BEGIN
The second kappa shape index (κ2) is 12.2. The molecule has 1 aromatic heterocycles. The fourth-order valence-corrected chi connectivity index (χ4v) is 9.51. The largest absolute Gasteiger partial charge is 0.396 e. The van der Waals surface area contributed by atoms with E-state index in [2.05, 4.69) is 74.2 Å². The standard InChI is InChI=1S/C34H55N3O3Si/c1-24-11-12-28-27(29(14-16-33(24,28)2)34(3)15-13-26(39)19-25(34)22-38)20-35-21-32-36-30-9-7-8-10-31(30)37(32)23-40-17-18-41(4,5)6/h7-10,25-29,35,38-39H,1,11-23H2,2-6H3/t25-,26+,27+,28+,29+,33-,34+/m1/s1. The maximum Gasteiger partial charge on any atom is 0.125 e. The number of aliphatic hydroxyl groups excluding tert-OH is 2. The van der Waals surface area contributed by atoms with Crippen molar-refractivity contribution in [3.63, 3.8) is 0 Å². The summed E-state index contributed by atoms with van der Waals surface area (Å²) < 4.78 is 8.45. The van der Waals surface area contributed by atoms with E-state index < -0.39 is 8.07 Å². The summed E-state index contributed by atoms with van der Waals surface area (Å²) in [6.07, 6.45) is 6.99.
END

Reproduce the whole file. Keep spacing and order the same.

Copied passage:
The second kappa shape index (κ2) is 12.2. The molecule has 1 aromatic heterocycles. The fourth-order valence-corrected chi connectivity index (χ4v) is 9.51. The largest absolute Gasteiger partial charge is 0.396 e. The van der Waals surface area contributed by atoms with E-state index in [2.05, 4.69) is 74.2 Å². The standard InChI is InChI=1S/C34H55N3O3Si/c1-24-11-12-28-27(29(14-16-33(24,28)2)34(3)15-13-26(39)19-25(34)22-38)20-35-21-32-36-30-9-7-8-10-31(30)37(32)23-40-17-18-41(4,5)6/h7-10,25-29,35,38-39H,1,11-23H2,2-6H3/t25-,26+,27+,28+,29+,33-,34+/m1/s1. The maximum Gasteiger partial charge on any atom is 0.125 e. The number of aliphatic hydroxyl groups excluding tert-OH is 2. The van der Waals surface area contributed by atoms with Crippen molar-refractivity contribution in [3.63, 3.8) is 0 Å². The summed E-state index contributed by atoms with van der Waals surface area (Å²) < 4.78 is 8.45. The van der Waals surface area contributed by atoms with E-state index < -0.39 is 8.07 Å². The summed E-state index contributed by atoms with van der Waals surface area (Å²) in [6.07, 6.45) is 6.99.